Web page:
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Error 403--Forbidden  RSS feed

 
Fernando Guerrero
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Hello,

I am using JSF 2.2, MySql, and Weblogic 12C. I am trying to implement security and authentication in my application using a JDBC realm.
I have seen several tutorials and documentations, I have tried several things but I still don't know why when I am in the login page and I write the username and password I always get the error page.
Also If I try to navigate the one of the protected pages I always get the page:
Error 403--Forbidden
From RFC 2068 Hypertext Transfer Protocol -- HTTP/1.1:
10.4.4 403 Forbidden

The server understood the request, but is refusing to fulfill it. Authorization will not help and the request SHOULD NOT be repeated. If the request method was not HEAD and the server wishes to make public why the request has not been fulfilled, it SHOULD describe the reason for the refusal in the entity. This status code is commonly used when the server does not wish to reveal exactly why the request has been refused, or when no other response is applicable.



This is my login page:



This is my web.xml file:



This is my persistence.xml file:


This is my weblogic.xml file



I attached 2 images, one from my data source in Weblogic and one from my security realm in Weblogic. I know my data source is working because before I tried to implement security, I was able to save data and load data in the application.
I will appreciate any help. I have been stuck in this issue for several days.

Weblogic_data_source.png
[Thumbnail for Weblogic_data_source.png]
Weblogic_security_realm.png
[Thumbnail for Weblogic_security_realm.png]
 
Tim Holloway
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OK, I don't see anything obvious, but here's the rules, so maybe that will help.

First, just in case you were doing this (and a lot of people do), the login page cannot be directly requested by a client URL request. That is, a URL in the form https://www.myserver.com:8080/mywebapp/login.jsf would not process properly. That's because the login is managed automatically by the server when a URL requiring authorization is requested. The automatic request sidetracks the original request, sets up the login environment, and presents the login/loginfail pages. Once login has succeeded, the sidetracked request is resubmitted internally, so that the application never actually sees the login happen. If you request the login page explicitly, the login environment will not have been set, so the login attempt will fail.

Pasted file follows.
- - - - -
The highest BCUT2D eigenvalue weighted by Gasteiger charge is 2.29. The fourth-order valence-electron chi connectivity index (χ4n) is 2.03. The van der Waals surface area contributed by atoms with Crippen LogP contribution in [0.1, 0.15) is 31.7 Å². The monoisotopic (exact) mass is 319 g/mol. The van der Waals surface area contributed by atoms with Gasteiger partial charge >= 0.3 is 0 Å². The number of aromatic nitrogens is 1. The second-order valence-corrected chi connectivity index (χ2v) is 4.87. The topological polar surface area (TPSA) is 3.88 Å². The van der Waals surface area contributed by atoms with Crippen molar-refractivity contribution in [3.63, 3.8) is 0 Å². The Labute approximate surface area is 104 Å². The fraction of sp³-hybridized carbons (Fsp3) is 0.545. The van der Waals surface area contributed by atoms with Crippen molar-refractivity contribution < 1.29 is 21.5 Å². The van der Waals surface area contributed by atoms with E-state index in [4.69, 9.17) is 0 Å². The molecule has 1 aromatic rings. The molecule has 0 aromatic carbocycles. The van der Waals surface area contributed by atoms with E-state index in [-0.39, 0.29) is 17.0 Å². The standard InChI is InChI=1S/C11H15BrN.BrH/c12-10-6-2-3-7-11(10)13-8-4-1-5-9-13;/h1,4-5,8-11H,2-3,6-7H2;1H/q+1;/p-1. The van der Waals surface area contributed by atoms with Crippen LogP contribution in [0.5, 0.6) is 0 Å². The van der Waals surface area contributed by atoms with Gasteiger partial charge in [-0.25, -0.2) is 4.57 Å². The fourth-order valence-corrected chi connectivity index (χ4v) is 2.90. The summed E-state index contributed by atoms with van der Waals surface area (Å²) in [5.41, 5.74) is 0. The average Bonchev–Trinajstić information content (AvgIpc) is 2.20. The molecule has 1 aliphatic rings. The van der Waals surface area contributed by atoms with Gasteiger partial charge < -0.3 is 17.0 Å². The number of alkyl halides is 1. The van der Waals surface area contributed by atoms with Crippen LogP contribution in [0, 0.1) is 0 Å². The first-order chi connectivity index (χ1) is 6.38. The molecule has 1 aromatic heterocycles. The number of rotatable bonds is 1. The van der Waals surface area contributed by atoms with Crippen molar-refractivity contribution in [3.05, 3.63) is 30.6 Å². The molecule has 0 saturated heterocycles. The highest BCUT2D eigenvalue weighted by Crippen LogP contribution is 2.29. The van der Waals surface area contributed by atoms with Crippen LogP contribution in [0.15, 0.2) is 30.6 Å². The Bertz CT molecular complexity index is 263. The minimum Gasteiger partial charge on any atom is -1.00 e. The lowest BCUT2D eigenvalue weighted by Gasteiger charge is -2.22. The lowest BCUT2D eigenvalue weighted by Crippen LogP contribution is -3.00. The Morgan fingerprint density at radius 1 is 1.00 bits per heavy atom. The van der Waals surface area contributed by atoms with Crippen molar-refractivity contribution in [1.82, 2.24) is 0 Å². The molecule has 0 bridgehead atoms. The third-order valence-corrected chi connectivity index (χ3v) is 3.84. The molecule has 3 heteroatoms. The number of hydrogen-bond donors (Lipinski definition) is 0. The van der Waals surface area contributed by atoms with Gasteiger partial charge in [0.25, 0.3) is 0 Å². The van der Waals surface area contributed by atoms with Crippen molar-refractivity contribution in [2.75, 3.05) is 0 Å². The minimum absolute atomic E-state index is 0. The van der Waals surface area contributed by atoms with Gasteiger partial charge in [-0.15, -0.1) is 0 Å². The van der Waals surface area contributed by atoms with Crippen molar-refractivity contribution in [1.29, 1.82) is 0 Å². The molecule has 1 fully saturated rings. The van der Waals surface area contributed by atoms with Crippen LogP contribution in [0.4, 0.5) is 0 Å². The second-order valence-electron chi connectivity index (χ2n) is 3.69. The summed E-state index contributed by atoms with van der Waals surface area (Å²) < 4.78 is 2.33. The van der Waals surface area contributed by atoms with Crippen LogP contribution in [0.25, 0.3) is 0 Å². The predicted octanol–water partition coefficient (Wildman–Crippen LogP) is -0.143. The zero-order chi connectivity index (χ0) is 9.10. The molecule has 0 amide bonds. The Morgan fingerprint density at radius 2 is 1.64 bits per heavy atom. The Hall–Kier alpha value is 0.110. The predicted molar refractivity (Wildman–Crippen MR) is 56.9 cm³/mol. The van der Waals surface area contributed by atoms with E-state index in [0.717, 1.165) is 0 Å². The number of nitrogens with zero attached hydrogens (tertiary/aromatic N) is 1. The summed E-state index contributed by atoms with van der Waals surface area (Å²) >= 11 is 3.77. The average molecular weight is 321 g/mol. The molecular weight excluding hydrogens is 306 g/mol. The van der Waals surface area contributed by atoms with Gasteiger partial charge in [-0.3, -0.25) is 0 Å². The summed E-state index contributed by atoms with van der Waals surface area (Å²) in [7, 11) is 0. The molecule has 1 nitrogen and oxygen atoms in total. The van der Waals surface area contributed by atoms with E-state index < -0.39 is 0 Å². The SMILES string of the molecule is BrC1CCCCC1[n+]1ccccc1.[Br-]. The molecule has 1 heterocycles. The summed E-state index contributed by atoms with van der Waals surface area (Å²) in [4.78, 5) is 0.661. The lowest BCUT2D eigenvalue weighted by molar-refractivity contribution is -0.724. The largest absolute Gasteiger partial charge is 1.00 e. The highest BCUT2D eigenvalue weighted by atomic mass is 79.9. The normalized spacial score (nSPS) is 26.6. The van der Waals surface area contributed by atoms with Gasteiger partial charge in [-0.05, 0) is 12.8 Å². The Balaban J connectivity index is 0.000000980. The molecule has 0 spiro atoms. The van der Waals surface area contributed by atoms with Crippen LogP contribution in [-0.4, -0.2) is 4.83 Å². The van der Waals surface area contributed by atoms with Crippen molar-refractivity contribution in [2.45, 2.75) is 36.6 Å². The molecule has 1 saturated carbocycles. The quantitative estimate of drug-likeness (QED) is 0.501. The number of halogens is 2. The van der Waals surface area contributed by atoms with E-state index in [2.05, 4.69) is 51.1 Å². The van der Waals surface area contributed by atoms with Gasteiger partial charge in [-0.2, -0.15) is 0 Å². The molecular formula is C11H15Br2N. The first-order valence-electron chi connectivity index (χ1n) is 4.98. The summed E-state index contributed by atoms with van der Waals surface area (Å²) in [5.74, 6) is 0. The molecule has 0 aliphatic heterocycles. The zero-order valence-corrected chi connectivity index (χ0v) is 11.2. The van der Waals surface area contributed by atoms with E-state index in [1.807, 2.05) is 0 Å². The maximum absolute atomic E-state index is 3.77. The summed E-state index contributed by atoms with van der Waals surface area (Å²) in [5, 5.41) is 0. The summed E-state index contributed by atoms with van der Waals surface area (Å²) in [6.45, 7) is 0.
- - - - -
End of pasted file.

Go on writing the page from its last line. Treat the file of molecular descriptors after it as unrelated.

Secondly, the JSF container security gatekeeper is tied to the incoming URL, and not to the resource being requested. That's especially important to know in the case of JSF, where the URL often lags the resource - a form that navigates to "newpage.jsf" may actually contain the URL "oldpage.jsf". Use the JSF "redirect" navigation option to avoid this problem.

Just to reinforce that last item, since the security manager is looking at the URL, whenever you get a "403" response, check your request URL against the patterns that you defined in web.xml.

Also be careful what resources you put on a login page. Any items on that page that make secondary URL requests (images, javascript, CSS, etc.) are still subject to the pre-login security environment and can themselves trigger a "403" if an unauthenticated user is forbidden access. My login pages are very stark. I consider everything not directly related to login to be a potential security exploit, so I minimize them. That's especially true for Javascript and JSF embellishments.

 
Fernando Guerrero
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Thanks for your tips.
When I run the application it goes to my home page home.xhtml. This is just a welcome page, not the login page.  My login page is called index.html (I know I didn't choose the best names to describe the pages, but I am just trying to understand how the security works)

[code=java